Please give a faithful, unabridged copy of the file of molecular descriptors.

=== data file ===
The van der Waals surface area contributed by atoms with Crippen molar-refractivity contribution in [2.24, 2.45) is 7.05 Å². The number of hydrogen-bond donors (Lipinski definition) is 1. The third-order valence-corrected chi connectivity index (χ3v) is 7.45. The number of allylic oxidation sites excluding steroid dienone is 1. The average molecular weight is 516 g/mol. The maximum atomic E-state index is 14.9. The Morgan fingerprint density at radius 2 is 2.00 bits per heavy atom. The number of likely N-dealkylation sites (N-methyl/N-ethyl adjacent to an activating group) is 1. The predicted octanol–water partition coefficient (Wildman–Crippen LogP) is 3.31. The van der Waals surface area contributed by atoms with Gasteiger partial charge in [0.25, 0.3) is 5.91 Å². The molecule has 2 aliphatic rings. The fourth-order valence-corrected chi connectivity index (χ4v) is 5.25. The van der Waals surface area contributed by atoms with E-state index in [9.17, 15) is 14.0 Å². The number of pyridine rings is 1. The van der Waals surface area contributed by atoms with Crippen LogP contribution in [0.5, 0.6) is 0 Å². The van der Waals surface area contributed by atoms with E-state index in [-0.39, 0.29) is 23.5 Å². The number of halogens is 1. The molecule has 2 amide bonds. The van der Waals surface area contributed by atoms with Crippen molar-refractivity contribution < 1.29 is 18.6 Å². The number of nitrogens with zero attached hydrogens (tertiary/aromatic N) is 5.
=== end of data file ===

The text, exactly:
The van der Waals surface area contributed by atoms with Crippen molar-refractivity contribution in [2.24, 2.45) is 7.05 Å². The number of hydrogen-bond donors (Lipinski definition) is 1. The third-order valence-corrected chi connectivity index (χ3v) is 7.45. The number of allylic oxidation sites excluding steroid dienone is 1. The average molecular weight is 516 g/mol. The maximum atomic E-state index is 14.9. The Morgan fingerprint density at radius 2 is 2.00 bits per heavy atom. The number of likely N-dealkylation sites (N-methyl/N-ethyl adjacent to an activating group) is 1. The predicted octanol–water partition coefficient (Wildman–Crippen LogP) is 3.31. The van der Waals surface area contributed by atoms with Gasteiger partial charge in [0.25, 0.3) is 5.91 Å². The molecule has 2 aliphatic rings. The fourth-order valence-corrected chi connectivity index (χ4v) is 5.25. The van der Waals surface area contributed by atoms with E-state index in [9.17, 15) is 14.0 Å². The number of pyridine rings is 1. The van der Waals surface area contributed by atoms with Crippen LogP contribution in [0.5, 0.6) is 0 Å². The van der Waals surface area contributed by atoms with E-state index in [-0.39, 0.29) is 23.5 Å². The number of halogens is 1. The molecule has 2 amide bonds. The van der Waals surface area contributed by atoms with Crippen molar-refractivity contribution < 1.29 is 18.6 Å². The number of nitrogens with zero attached hydrogens (tertiary/aromatic N) is 5.